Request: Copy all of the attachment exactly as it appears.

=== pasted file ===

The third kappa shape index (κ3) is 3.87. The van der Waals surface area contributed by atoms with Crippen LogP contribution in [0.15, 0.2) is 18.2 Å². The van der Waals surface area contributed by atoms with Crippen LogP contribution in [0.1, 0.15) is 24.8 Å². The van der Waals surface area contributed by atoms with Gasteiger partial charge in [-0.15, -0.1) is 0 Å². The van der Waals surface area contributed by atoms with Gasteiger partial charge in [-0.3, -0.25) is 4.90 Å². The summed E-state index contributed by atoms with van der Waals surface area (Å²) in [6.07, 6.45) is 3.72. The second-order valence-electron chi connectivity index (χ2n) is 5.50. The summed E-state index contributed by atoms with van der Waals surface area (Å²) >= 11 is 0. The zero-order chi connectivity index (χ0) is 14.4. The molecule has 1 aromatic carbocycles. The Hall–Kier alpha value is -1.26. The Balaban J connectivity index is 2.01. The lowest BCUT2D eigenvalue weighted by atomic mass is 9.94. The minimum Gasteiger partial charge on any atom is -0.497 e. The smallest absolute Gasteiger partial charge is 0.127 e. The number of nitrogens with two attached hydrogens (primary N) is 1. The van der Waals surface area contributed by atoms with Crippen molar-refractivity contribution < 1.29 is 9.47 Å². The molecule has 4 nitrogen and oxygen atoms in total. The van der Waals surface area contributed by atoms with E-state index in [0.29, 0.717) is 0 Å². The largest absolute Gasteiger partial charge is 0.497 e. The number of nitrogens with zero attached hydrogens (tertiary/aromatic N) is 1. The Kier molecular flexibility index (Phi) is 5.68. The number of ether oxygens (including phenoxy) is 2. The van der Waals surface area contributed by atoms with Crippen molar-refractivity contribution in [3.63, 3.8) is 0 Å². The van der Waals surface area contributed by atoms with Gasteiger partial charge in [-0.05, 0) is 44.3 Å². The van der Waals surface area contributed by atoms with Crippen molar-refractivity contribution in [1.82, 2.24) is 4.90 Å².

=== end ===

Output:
The third kappa shape index (κ3) is 3.87. The van der Waals surface area contributed by atoms with Crippen LogP contribution in [0.15, 0.2) is 18.2 Å². The van der Waals surface area contributed by atoms with Crippen LogP contribution in [0.1, 0.15) is 24.8 Å². The van der Waals surface area contributed by atoms with Gasteiger partial charge in [-0.15, -0.1) is 0 Å². The van der Waals surface area contributed by atoms with Gasteiger partial charge in [-0.3, -0.25) is 4.90 Å². The summed E-state index contributed by atoms with van der Waals surface area (Å²) in [6.07, 6.45) is 3.72. The second-order valence-electron chi connectivity index (χ2n) is 5.50. The summed E-state index contributed by atoms with van der Waals surface area (Å²) >= 11 is 0. The zero-order chi connectivity index (χ0) is 14.4. The molecule has 1 aromatic carbocycles. The Hall–Kier alpha value is -1.26. The Balaban J connectivity index is 2.01. The lowest BCUT2D eigenvalue weighted by atomic mass is 9.94. The minimum Gasteiger partial charge on any atom is -0.497 e. The smallest absolute Gasteiger partial charge is 0.127 e. The number of nitrogens with two attached hydrogens (primary N) is 1. The van der Waals surface area contributed by atoms with Crippen molar-refractivity contribution < 1.29 is 9.47 Å². The molecule has 4 nitrogen and oxygen atoms in total. The van der Waals surface area contributed by atoms with E-state index in [0.29, 0.717) is 0 Å². The largest absolute Gasteiger partial charge is 0.497 e. The number of nitrogens with zero attached hydrogens (tertiary/aromatic N) is 1. The Kier molecular flexibility index (Phi) is 5.68. The number of ether oxygens (including phenoxy) is 2. The van der Waals surface area contributed by atoms with Crippen molar-refractivity contribution in [3.63, 3.8) is 0 Å². The van der Waals surface area contributed by atoms with Gasteiger partial charge in [-0.05, 0) is 44.3 Å². The van der Waals surface area contributed by atoms with Crippen molar-refractivity contribution in [1.82, 2.24) is 4.90 Å².